“The thief comes only to steal and kill and destroy; I have come that they may have life, and have it to the full.”
 John 10:10

I was a gangly fourteen-year-old when I climbed my first mountain. Mount Huron, one of Colorado’s “fourteeners.” Climbing a mountain wasn’t really something I wanted to do. I was on a backpacking trip with my youth group and our guides woke us up in the middle of the night, told us to bundle up, get our water and our flashlights, and meet them in the center of our camp. We did, grumbling the whole way. The grumbles turned into passionate protests when they explained that we were going to climb a mountain. In the dark.

It had already been a rough day. We’d hiked over two ridges, and my muscles were sore. Earlier that day, on a particularly rocky section of the trail, the sole of my hiking boot broke off. So all I had left were my cool, pink tennis shoes. With terrible traction.

Though I pleaded my case, our guides didn’t back down. They basically told me to go or be left behind. Alone. With the bears. Since that wasn’t my idea of a good time either, I started out with the rest of the group.

I’d never felt so tired. My legs hurt, my head hurt, my eyes hurt. The only thing guiding my steps was the small, circular beam from my flashlight. As we started through a boulder field about three-fourths of the way through our journey, I dropped my flashlight. It bounced down the slope and my world went dark. I sat on a rock and cried. It was too hard. It hurt too much. I was too scared. I wanted to give up. But I didn’t. After a while, I prayed, I picked myself up, and I continued the journey—albeit very slowly—until I’d reached the top.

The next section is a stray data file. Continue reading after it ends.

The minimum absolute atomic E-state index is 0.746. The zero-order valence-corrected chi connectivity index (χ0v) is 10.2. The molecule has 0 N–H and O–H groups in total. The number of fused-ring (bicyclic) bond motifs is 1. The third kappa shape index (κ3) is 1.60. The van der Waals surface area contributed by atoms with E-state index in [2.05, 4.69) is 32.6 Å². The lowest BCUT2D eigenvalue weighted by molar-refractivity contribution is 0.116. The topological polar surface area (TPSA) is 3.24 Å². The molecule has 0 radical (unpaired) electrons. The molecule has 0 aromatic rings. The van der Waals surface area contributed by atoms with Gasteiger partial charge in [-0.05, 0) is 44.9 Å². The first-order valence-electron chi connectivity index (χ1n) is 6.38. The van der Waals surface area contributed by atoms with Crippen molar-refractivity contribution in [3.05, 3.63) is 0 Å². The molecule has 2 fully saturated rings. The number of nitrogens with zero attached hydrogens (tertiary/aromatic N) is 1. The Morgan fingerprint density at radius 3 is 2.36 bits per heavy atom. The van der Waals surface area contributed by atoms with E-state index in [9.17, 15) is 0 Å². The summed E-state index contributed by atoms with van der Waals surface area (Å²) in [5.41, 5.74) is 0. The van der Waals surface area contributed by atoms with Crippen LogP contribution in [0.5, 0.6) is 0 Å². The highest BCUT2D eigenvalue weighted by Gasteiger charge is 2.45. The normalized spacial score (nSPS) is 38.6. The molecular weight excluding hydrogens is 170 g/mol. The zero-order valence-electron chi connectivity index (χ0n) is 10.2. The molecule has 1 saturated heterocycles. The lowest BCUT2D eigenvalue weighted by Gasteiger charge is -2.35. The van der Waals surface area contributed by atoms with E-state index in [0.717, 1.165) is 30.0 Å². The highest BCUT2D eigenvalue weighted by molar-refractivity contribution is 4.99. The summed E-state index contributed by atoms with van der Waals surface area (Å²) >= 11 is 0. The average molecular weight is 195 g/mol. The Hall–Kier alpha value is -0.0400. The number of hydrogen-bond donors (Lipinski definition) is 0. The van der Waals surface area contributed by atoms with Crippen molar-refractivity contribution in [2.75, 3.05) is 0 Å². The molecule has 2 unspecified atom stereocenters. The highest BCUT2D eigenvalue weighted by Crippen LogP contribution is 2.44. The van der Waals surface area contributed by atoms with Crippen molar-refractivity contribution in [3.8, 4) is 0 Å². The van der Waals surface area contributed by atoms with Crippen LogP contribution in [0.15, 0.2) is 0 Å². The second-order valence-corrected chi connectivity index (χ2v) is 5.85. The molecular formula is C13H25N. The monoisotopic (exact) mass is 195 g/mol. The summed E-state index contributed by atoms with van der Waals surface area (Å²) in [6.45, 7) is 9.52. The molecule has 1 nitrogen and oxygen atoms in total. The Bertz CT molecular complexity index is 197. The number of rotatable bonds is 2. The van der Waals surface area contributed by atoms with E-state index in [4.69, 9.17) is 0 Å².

I’ve come to the conclusion that our fullest moments in life—the best times of refreshment—usually come after a long, arduous struggle. All the way up that mountain, I’d carried the burdens of resentment and fear. I couldn’t see where I was going. The world was dark and I was weary. But I kept hiking. And when I clawed my way up the last section of the peak right as the sunrise bled across the sky, all of those burdens disappeared. Refreshment rushed in and I only felt free.

When I think of living life to the fullest, when I think about refreshment, I always remember how I felt standing on the peak of Mount Huron. I’ve climbed many mountains since then—literally and figuratively. And after I conquer each one, I know exactly what Jesus was talking about in John 10:10. Life to the full—the life that He promises—is a life of both surrender and freedom. If you surrender to His will and hike through the rough spots, if you persevere and hold onto Him tight, you will most assuredly experience His refreshing sovereignty on the mountaintop.

A lifelong storyteller, Sara Richardson is passionate about communicating reasons for hope. Previously she has been an advertising copywriter, an Internet communications manager, and a whitewater rafting guide. In addition to writing fiction, Sara has published nonfiction articles in parenting and family magazines. As a member of MOPS International, Sara enjoys speaking to moms’ groups. She earned a master’s degree in journalism from Regent University. Visit her at www.hopetolife.com

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